Cultura Inglesa is the top English school in SP state, it's the one school you can actually have a "career" at so to speak, but they work you hard and are SUPER demanding, especially with retention rates, making you phone students and parents about progress and lots of training in Sao Paulo.

Personally I hate working at English schools, I did it almost two years and recently left Cultura Inglesa , NEVER again, Schools pay low and demand a lot.
We also go on inglish immersion weekends which pay like R$600 for just the sat and san, inbox me if you are interested in that kind of thing.
My wife and I teach in Company and mainly on Skype, occasionally we teach students at our house

Let's look at the bright side -- moving to Brazil and not knowing much is a pretty good way to find out what it's like being a Deaf/Mute.  (Not too bad) .... But, that being said, the Portuguese language for me sounds angry and vulgar. (With that kind of attitude, it should come as no surprise to anyone that I'm still at Beginners level on Babble.com).  Actually, I take back what I just said about the language -- because I discovered a Brazilian singer who knew how to make it sound beautiful: Elis Regina. ............ so, maybe I'll keep plugging along on Babble and just sing instead of talking.  As for other things about Brazil, believe me, I wouldn't trade this for my "Old Country" no matter what ..... Did I mention it was the United States???  Scary place right now.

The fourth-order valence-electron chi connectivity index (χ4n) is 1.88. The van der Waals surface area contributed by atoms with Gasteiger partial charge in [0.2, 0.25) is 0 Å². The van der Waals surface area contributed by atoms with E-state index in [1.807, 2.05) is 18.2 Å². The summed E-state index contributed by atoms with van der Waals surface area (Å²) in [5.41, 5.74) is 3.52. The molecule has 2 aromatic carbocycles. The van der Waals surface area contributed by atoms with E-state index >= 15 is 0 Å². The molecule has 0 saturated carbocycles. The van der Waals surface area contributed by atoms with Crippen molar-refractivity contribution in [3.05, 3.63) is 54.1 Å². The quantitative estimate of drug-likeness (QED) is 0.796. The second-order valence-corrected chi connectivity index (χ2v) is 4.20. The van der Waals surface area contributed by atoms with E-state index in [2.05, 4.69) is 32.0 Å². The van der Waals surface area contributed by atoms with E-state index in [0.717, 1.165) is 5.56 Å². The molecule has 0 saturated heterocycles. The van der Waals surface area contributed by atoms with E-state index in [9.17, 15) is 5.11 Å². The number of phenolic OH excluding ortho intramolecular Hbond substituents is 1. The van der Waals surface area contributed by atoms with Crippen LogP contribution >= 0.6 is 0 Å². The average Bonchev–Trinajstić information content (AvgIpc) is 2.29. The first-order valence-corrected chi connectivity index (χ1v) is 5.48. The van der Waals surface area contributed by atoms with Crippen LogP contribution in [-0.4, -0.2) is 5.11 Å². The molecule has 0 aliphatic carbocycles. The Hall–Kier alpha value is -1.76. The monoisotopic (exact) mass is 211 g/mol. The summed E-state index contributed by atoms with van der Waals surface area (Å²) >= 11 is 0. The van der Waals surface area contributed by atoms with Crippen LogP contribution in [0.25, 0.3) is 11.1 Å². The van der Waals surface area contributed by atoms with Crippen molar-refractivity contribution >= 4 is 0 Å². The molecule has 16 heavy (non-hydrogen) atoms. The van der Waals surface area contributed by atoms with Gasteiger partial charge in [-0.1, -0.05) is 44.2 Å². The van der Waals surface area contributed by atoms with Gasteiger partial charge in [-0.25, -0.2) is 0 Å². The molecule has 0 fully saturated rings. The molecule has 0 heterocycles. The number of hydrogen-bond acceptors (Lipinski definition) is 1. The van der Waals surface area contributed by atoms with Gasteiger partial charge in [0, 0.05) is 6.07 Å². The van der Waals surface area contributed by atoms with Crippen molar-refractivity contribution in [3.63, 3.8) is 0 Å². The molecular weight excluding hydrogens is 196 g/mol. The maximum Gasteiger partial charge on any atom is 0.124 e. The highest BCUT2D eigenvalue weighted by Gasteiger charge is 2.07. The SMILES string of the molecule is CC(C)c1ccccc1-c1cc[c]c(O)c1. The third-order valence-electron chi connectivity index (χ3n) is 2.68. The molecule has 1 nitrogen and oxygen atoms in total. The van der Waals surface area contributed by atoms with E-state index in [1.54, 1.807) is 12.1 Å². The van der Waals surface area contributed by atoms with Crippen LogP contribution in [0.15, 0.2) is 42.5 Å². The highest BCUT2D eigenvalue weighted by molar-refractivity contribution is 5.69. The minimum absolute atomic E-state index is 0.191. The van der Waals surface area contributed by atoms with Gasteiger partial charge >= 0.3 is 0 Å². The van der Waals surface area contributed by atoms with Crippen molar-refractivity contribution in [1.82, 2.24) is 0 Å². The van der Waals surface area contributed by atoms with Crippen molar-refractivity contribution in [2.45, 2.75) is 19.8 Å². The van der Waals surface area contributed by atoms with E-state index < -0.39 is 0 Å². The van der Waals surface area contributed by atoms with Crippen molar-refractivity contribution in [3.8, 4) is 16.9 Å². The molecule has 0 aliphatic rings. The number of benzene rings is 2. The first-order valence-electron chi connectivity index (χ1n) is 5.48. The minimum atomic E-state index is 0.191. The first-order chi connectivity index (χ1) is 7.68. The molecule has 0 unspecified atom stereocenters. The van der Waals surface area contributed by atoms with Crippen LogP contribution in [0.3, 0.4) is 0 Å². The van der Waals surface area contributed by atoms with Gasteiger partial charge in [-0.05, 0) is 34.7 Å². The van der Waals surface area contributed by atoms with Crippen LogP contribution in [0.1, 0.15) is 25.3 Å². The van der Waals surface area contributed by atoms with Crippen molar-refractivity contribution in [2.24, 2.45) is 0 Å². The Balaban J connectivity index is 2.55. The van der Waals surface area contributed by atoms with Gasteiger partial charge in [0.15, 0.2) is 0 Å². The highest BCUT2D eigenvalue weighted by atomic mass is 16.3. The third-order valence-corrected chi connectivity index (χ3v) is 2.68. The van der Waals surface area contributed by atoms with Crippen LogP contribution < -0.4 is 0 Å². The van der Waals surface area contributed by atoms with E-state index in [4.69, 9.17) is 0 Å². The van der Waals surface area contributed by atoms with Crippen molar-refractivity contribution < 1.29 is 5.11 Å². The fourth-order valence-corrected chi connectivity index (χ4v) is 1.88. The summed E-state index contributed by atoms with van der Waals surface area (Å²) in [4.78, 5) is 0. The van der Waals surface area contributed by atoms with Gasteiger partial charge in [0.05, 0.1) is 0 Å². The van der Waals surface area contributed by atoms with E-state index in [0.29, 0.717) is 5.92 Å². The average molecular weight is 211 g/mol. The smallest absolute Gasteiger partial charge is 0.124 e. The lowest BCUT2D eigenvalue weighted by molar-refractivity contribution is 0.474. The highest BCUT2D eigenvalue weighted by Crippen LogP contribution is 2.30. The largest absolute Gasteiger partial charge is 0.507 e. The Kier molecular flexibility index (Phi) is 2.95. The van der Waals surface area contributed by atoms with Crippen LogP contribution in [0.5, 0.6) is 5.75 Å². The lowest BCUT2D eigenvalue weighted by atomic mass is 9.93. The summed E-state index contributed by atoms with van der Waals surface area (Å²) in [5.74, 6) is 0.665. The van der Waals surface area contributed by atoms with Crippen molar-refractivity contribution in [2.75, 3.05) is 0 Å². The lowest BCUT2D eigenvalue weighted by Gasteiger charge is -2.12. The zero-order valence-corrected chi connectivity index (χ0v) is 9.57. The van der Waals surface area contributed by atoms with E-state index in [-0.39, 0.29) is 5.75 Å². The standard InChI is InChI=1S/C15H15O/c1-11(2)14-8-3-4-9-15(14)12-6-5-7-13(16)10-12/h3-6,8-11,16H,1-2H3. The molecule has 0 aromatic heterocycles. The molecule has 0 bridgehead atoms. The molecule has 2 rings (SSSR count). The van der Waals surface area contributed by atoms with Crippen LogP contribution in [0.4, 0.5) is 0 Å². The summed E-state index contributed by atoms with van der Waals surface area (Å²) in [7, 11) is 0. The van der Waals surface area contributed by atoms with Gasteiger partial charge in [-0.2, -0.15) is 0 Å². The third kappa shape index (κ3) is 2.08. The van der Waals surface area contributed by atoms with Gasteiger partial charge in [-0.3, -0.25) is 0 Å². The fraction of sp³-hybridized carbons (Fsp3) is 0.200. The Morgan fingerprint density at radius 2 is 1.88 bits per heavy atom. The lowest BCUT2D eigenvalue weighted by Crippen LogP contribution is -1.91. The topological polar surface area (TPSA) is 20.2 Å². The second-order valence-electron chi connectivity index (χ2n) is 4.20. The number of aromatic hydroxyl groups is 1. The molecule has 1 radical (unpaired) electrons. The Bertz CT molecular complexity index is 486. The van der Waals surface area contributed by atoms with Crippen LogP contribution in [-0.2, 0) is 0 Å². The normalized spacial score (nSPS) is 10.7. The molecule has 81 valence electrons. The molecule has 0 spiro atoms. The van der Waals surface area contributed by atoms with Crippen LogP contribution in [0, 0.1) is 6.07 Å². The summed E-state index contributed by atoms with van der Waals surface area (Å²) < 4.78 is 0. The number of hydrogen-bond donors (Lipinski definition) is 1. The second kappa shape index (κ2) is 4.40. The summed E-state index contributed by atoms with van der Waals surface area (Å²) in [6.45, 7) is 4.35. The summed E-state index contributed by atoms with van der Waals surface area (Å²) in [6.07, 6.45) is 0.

They're right...give it some more time.  Things only get easier the more you understand.  Don't be afraid to ask for help from family.  Tell them that you would like to get out and socialize more.  I bet you will quickly find yourself included in lots of social activities and introduced to lots of new people!  And of course, this will only speed your understanding of Portuguese, getting around town, and who is who in your city. 

I happen to be an introvert, so all of the social stuff in Brazil wears me out pretty quickly and I start looking for a quiet place to escape!   :D